WeWork is taking on UrWork in London, claiming the Chinese rival is infringing on its trademarks.
The shared-workspace behemoth filed a lawsuit in the U.K.’s High Court of Justice’s Chancer Division, claiming UrWork of “passing off,” or trying to confuse consumers that it’s somehow linked to WeWork, Bloomberg reported.
“WeWork has invested substantial time and money building a globally recognizable brand. Our name is distinctive and well known,” a representative for WeWork wrote in an email. “It is a valuable asset, is a source of pride to the company, and represents an important lifestyle choice for our members. That is why we have taken action in the U.K.”
The legal spat comes as two companies battle each other for market share. WeWork is the largest company of its kind across the globe, but UrWork owns its home turf in China – where WeWork is trying to expand its footprint – and has aims of expanding on the international scene in places like London, Singapore, New York and Los Angeles.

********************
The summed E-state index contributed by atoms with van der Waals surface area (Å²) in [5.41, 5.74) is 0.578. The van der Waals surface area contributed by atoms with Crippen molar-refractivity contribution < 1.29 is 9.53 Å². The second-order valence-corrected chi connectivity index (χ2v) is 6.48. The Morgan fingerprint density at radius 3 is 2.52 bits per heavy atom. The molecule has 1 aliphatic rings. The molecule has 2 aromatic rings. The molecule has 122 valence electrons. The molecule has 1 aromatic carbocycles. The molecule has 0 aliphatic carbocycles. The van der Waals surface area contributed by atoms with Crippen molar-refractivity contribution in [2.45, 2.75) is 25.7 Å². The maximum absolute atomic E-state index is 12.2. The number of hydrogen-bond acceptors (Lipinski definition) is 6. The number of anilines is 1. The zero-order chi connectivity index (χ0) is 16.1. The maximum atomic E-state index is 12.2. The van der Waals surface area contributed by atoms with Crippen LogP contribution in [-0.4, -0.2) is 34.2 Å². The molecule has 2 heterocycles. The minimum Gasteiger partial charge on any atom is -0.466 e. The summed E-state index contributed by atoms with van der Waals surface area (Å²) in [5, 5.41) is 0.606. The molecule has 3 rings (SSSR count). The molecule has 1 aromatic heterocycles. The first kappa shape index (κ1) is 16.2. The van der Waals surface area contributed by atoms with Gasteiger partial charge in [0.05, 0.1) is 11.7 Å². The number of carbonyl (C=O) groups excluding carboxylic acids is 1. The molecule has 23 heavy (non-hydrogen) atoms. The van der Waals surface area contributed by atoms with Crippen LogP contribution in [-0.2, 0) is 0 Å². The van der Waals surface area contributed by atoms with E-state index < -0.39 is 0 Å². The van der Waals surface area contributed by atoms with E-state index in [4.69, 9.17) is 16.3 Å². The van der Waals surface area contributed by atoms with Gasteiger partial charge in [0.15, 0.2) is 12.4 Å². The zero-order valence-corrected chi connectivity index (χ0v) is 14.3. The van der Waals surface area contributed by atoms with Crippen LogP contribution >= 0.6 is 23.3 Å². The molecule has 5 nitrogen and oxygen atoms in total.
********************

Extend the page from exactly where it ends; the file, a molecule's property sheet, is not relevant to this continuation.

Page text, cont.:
UrWork, on the other hand, argues that it’s not infringing on WeWork’s rights.
“‘Work’ is an open commonly used word; the trademarks relate to ’UR’ and ’we’ and they’re very different so WeWork’s claim of trademark infringement has no legal basis,” a spokesperson for the Beijing-based startup wrote in a statement.
WeWork recently raised $760 million in a fundraising round that’s reportedly valued the company at $20 billion. UrWork reportedly raised $236 million in just the past three months, and is backed by a fund linked to billionaire Jack Ma’s Ant Financial.
UrWork recently partnered with U.S. co-working firm Serendipity Labs to jointly lease 34,000 square feet at FoSun International’s 28 Liberty Street. It’s the first U.S. location for UrWork. [Bloomberg] – Rich Bockmann